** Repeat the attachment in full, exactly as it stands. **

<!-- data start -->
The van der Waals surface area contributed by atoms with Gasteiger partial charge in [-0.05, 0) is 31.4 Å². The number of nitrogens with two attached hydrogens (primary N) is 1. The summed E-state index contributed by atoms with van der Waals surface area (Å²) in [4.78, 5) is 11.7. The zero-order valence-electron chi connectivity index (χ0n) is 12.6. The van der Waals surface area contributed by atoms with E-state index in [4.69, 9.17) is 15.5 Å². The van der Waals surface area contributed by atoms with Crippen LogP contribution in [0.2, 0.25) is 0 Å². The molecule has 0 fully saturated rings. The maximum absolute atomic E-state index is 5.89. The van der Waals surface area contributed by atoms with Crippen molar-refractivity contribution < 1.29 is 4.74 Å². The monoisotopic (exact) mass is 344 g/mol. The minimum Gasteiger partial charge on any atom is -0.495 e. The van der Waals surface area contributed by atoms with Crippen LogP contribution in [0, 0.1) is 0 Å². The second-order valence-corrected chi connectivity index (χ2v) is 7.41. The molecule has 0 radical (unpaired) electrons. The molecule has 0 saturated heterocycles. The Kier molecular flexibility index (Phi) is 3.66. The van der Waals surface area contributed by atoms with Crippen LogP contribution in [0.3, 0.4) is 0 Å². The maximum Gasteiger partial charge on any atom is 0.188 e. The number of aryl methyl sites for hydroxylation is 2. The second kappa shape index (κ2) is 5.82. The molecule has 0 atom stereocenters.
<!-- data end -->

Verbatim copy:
The van der Waals surface area contributed by atoms with Gasteiger partial charge in [-0.05, 0) is 31.4 Å². The number of nitrogens with two attached hydrogens (primary N) is 1. The summed E-state index contributed by atoms with van der Waals surface area (Å²) in [4.78, 5) is 11.7. The zero-order valence-electron chi connectivity index (χ0n) is 12.6. The van der Waals surface area contributed by atoms with E-state index in [4.69, 9.17) is 15.5 Å². The van der Waals surface area contributed by atoms with Crippen LogP contribution in [0.2, 0.25) is 0 Å². The molecule has 0 fully saturated rings. The maximum absolute atomic E-state index is 5.89. The van der Waals surface area contributed by atoms with Crippen molar-refractivity contribution < 1.29 is 4.74 Å². The monoisotopic (exact) mass is 344 g/mol. The minimum Gasteiger partial charge on any atom is -0.495 e. The van der Waals surface area contributed by atoms with Crippen LogP contribution in [0, 0.1) is 0 Å². The second-order valence-corrected chi connectivity index (χ2v) is 7.41. The molecule has 0 radical (unpaired) electrons. The molecule has 0 saturated heterocycles. The Kier molecular flexibility index (Phi) is 3.66. The van der Waals surface area contributed by atoms with Crippen LogP contribution in [0.3, 0.4) is 0 Å². The maximum Gasteiger partial charge on any atom is 0.188 e. The number of aryl methyl sites for hydroxylation is 2. The second kappa shape index (κ2) is 5.82. The molecule has 0 atom stereocenters.